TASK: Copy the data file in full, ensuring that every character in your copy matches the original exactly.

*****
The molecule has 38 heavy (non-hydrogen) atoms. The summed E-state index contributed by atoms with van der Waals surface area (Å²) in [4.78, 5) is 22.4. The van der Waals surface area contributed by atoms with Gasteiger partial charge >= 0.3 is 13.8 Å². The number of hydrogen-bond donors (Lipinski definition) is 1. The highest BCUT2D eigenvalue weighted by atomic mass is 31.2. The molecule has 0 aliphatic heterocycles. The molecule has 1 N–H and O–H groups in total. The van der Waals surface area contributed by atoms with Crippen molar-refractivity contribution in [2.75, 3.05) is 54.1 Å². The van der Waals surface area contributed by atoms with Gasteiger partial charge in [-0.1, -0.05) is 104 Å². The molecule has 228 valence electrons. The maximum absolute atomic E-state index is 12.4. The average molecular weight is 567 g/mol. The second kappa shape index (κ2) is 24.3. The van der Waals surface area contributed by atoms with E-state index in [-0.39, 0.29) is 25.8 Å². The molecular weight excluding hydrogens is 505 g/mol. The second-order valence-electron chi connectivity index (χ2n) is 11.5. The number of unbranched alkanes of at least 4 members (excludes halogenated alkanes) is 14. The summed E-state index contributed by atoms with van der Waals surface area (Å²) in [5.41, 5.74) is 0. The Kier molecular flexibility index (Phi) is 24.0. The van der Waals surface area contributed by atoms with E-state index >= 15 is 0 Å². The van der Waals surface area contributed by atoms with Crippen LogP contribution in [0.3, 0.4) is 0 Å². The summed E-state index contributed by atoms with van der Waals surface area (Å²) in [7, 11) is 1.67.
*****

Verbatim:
The molecule has 38 heavy (non-hydrogen) atoms. The summed E-state index contributed by atoms with van der Waals surface area (Å²) in [4.78, 5) is 22.4. The van der Waals surface area contributed by atoms with Gasteiger partial charge >= 0.3 is 13.8 Å². The number of hydrogen-bond donors (Lipinski definition) is 1. The highest BCUT2D eigenvalue weighted by atomic mass is 31.2. The molecule has 0 aliphatic heterocycles. The molecule has 1 N–H and O–H groups in total. The van der Waals surface area contributed by atoms with Crippen molar-refractivity contribution in [2.75, 3.05) is 54.1 Å². The van der Waals surface area contributed by atoms with Gasteiger partial charge in [-0.1, -0.05) is 104 Å². The molecule has 228 valence electrons. The maximum absolute atomic E-state index is 12.4. The average molecular weight is 567 g/mol. The second kappa shape index (κ2) is 24.3. The van der Waals surface area contributed by atoms with E-state index in [-0.39, 0.29) is 25.8 Å². The molecular weight excluding hydrogens is 505 g/mol. The second-order valence-electron chi connectivity index (χ2n) is 11.5. The number of unbranched alkanes of at least 4 members (excludes halogenated alkanes) is 14. The summed E-state index contributed by atoms with van der Waals surface area (Å²) in [5.41, 5.74) is 0. The Kier molecular flexibility index (Phi) is 24.0. The van der Waals surface area contributed by atoms with E-state index >= 15 is 0 Å². The van der Waals surface area contributed by atoms with Crippen LogP contribution in [0.3, 0.4) is 0 Å². The summed E-state index contributed by atoms with van der Waals surface area (Å²) in [7, 11) is 1.67.